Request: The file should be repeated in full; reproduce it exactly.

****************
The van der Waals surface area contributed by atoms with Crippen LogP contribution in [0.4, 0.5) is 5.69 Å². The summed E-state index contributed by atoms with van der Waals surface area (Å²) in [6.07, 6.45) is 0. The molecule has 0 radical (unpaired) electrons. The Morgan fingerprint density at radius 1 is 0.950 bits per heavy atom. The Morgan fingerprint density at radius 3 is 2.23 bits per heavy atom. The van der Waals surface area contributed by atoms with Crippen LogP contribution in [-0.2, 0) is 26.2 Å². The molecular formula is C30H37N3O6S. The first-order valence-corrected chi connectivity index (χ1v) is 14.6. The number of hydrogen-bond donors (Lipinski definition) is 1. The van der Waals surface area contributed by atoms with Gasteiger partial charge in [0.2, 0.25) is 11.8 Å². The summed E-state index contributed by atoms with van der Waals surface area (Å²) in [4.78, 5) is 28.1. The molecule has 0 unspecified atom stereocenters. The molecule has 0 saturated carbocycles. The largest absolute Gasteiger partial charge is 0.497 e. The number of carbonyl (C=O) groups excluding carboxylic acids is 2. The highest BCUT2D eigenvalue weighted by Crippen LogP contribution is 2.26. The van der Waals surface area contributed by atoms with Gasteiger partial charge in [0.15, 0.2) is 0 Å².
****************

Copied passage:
The van der Waals surface area contributed by atoms with Crippen LogP contribution in [0.4, 0.5) is 5.69 Å². The summed E-state index contributed by atoms with van der Waals surface area (Å²) in [6.07, 6.45) is 0. The molecule has 0 radical (unpaired) electrons. The Morgan fingerprint density at radius 1 is 0.950 bits per heavy atom. The Morgan fingerprint density at radius 3 is 2.23 bits per heavy atom. The van der Waals surface area contributed by atoms with Crippen LogP contribution in [-0.2, 0) is 26.2 Å². The molecular formula is C30H37N3O6S. The first-order valence-corrected chi connectivity index (χ1v) is 14.6. The number of hydrogen-bond donors (Lipinski definition) is 1. The van der Waals surface area contributed by atoms with Gasteiger partial charge in [0.2, 0.25) is 11.8 Å². The summed E-state index contributed by atoms with van der Waals surface area (Å²) in [4.78, 5) is 28.1. The molecule has 0 unspecified atom stereocenters. The molecule has 0 saturated carbocycles. The largest absolute Gasteiger partial charge is 0.497 e. The number of carbonyl (C=O) groups excluding carboxylic acids is 2. The highest BCUT2D eigenvalue weighted by Crippen LogP contribution is 2.26. The van der Waals surface area contributed by atoms with Gasteiger partial charge in [0.15, 0.2) is 0 Å².